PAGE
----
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Ten of Thousands of People Plunged into Poverty in Thailand

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Ten of Thousands of People Plunged into Poverty in Thailand

A recent study has found that the governments lockdowns and emergency decree decisions have plunged hundreds of thousand of people into poverty in Thailand. The study on the social and economic impacts of the public health crisis was commissioned by the Thailand Science Research and Innovation (TSRI).

It also suggested solutions and recommended relief measures for those facing hardship from the pandemic.

The findings were discussed at a recent forum attended by scientific researchers and experts.

Somchai Jitsuchon from the Thailand Development Research Institute, who carried out the research, said the study analyzed the governments Covid-19 response and its impact on poverty. With a focus on vulnerable groups such as women, children, the elderly, the disabled, the homeless and migrant workers.

The unemployment rate rose to 1.97% in the second quarter of last year, from 1.03% in the first quarter, meaning about 700,000 people were jobless.

Although Thailand’s unemployment figure was up in the second quarter, the increase was not substantial. This was because workers were furloughed or had their working hours cut and so technically they did not lose their jobs.

According to the central bank, people go into “quasi-unemployment” when they work less than four hours a day. Mr Somchai said the quasi-unemployed numbered around 5.4 million in the second quarter of last year, as estimated by the central bank.

Growing Poverty and huge household debt in Thailand

On average, working hours dropped from 41 hours a week in the first quarter of last year to 39 hours per week in the second quarter. The general slump in income has pushed up poverty with the World Bank forecasting the number of poor rose by 780,000 people last year.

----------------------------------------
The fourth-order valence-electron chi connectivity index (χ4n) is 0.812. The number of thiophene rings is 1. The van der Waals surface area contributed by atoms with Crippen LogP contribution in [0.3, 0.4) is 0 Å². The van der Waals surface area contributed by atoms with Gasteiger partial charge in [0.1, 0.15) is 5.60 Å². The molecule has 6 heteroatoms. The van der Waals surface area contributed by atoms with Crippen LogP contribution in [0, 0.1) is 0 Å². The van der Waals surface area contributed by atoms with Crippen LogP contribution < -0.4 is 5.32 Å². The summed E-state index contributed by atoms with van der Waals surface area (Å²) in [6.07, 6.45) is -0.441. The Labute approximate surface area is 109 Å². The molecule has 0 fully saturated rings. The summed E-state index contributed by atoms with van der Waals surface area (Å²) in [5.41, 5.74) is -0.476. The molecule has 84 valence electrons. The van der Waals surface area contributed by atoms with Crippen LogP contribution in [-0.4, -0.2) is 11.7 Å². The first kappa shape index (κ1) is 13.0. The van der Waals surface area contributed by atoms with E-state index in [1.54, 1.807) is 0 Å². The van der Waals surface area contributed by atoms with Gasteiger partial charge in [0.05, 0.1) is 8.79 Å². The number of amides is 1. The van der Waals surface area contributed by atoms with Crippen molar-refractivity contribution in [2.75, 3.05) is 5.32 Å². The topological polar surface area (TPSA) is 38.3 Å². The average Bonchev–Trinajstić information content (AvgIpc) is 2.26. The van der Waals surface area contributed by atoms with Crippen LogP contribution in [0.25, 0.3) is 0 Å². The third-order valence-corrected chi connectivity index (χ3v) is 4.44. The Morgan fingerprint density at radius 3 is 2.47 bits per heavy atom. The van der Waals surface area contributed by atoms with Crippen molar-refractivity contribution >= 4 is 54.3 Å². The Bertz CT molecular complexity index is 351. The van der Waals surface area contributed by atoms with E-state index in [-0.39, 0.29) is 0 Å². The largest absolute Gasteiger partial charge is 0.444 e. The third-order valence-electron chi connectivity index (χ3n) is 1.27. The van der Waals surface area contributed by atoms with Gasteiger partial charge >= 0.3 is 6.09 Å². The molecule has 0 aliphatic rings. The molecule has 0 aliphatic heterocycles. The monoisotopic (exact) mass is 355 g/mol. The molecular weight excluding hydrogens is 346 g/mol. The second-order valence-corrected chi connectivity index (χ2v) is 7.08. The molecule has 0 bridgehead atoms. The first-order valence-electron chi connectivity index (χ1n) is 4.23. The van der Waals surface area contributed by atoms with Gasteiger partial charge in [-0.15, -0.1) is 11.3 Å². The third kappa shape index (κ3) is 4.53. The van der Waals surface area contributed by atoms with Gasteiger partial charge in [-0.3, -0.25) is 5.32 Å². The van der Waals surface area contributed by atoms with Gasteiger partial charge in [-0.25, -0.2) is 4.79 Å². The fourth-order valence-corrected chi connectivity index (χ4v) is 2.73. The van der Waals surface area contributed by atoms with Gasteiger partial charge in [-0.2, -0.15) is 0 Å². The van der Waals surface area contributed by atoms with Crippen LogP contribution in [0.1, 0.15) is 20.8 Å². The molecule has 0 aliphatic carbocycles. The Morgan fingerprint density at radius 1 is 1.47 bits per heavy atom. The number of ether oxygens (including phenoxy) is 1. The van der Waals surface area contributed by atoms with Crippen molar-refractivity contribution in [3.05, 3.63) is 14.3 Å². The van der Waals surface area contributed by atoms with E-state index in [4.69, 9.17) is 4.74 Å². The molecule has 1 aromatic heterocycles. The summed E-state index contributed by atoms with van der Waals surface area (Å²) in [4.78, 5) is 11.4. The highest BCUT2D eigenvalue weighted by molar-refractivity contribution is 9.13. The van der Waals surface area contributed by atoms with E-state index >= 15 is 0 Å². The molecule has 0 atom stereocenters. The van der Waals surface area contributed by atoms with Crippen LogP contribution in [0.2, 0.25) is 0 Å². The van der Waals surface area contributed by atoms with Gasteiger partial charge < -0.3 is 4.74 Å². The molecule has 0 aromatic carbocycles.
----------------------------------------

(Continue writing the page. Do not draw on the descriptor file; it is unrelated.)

The third Covid-19 outbreak at the start of April looks to have further exacerbated the poverty situation. The worst affected are workers aged 40 years and older with little education, who are also technologically illiterate.

They are least able to adjust to the demands and changing conditions of employment as the crisis has reshaped the way businesses and companies operate. The crisis has accelerated the pace of disruptive technology with companies adopting new-normal practices that rely heavily on communication tools and technology evident in the work-from-home arrangement.

At the same time, low and middle-income households are in more debt and the pandemic has drained the little financial security they had, the researchers said.

Mr Somchai said the government should take a look at the social impacts of the crisis on vulnerable groups and help mitigate them. The measures should be highly adaptable and the availability of the vaccine should be prioritised for these groups, he added.

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